BANGOR, Maine — A former worker at the postal sorting facility in Hampden was sentenced Wednesday in U.S. District Court to five years of probation in connection with her theft of prescription painkillers intended for veterans.
Michelle Trask, 48, of Corinth also was ordered to pay an $8,000 fine and more than $558 in restitution, according to information posted on the court’s electronic case filing system.
Trask waived indictment in June and pleaded guilty to one count of theft of stolen mail matter between April 2012 and Oct. 13, 2012, during which time she was caught on hidden video camera removing a package from a mail bin at the Hampden facility, according to the prosecution version of events to which she pleaded guilty.
She had been free on $5,000 unsecured bail since entering her guilty plea.
Trask was hired by the United States Postal Service in 1989, according to the prosecution version. For the last 10 years of her employment, she was the maintenance manager at the Hampden sorting facility and responsible for maintaining and repairing mail sorting equipment.
The investigation that led to Trask’s conviction began in April 2012 when two Maine veterans reported that they had not received prescriptions of hydrocodone mailed to them. That led to an investigation within the USPS.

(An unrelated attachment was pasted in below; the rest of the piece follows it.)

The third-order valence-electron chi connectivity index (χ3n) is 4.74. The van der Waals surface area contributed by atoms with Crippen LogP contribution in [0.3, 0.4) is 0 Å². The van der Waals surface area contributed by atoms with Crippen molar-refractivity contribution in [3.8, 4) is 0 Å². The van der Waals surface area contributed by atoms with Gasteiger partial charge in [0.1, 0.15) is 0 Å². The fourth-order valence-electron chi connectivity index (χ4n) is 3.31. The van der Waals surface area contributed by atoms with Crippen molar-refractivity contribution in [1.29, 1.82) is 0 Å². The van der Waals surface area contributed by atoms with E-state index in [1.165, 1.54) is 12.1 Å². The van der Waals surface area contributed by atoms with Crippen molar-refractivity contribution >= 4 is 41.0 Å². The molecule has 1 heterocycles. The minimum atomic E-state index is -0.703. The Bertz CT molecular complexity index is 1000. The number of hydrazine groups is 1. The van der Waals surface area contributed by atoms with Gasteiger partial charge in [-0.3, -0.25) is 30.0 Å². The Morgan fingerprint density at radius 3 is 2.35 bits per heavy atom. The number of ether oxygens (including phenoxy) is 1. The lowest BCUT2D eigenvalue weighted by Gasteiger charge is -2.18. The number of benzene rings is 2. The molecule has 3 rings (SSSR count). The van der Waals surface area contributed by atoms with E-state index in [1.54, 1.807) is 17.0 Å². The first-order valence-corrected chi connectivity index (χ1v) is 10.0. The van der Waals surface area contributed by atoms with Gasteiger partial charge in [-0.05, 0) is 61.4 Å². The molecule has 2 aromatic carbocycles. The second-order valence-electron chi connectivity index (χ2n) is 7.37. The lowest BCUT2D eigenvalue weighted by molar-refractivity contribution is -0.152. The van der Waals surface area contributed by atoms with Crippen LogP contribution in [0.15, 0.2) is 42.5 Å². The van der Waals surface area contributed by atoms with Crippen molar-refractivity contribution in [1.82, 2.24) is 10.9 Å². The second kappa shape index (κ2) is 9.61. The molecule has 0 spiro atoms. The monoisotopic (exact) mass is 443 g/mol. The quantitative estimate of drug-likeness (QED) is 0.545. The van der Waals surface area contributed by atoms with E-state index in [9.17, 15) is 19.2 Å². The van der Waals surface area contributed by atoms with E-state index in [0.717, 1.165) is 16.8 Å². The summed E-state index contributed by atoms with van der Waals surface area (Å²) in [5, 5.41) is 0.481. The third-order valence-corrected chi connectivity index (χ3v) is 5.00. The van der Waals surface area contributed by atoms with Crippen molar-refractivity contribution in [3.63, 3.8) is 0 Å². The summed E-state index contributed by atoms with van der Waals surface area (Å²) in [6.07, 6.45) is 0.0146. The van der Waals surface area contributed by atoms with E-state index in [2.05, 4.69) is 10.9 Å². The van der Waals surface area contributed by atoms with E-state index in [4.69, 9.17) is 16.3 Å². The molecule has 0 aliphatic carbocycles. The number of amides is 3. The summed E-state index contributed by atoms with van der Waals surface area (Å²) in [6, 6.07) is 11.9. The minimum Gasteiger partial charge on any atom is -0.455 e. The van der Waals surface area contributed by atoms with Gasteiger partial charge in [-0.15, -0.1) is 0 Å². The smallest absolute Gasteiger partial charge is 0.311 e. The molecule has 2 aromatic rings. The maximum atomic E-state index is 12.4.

Trask admitted stealing 1,300 hydrocodone pills intended for veterans on 13 separate occasions, the court document said. She was caught on camera on June 29, Aug. 31, Sept. 1 and Sept. 22, 2012, taking packages from large bins toward her office in a small bin and, a few minutes later, returning fewer packages to the large bins.
She resigned when her theft was discovered, according to defense attorney Terence Harrigan of Bangor. In 2012, Trask was on a medication regimen that caused her to have poor impulse control, Harrigan said Thursday in an email.
Trask apologized Wednesday for her actions, the attorney said.
Her statement to U.S. District Judge John Woodcock was included in Harrigan’s email.
“First I would like to say I am extremely sorry for what I have done,” she said. “I betrayed the trust that my family, the USPS and their customers had placed in me and wish I had not done what I did. I blame absolutely nobody but myself and take full responsibility for my actions.
“I have learned through ongoing treatment how medication can affect a person’s judgment which is a real eye opener for me,” she continued. “I will never return to what I did in 2012. I continue to see a therapist and am very grateful for the guidance and help he has given me with rehabilitation and moving forward with my life.”
Trask faced up to five years in prison and a fine of up to $250,000.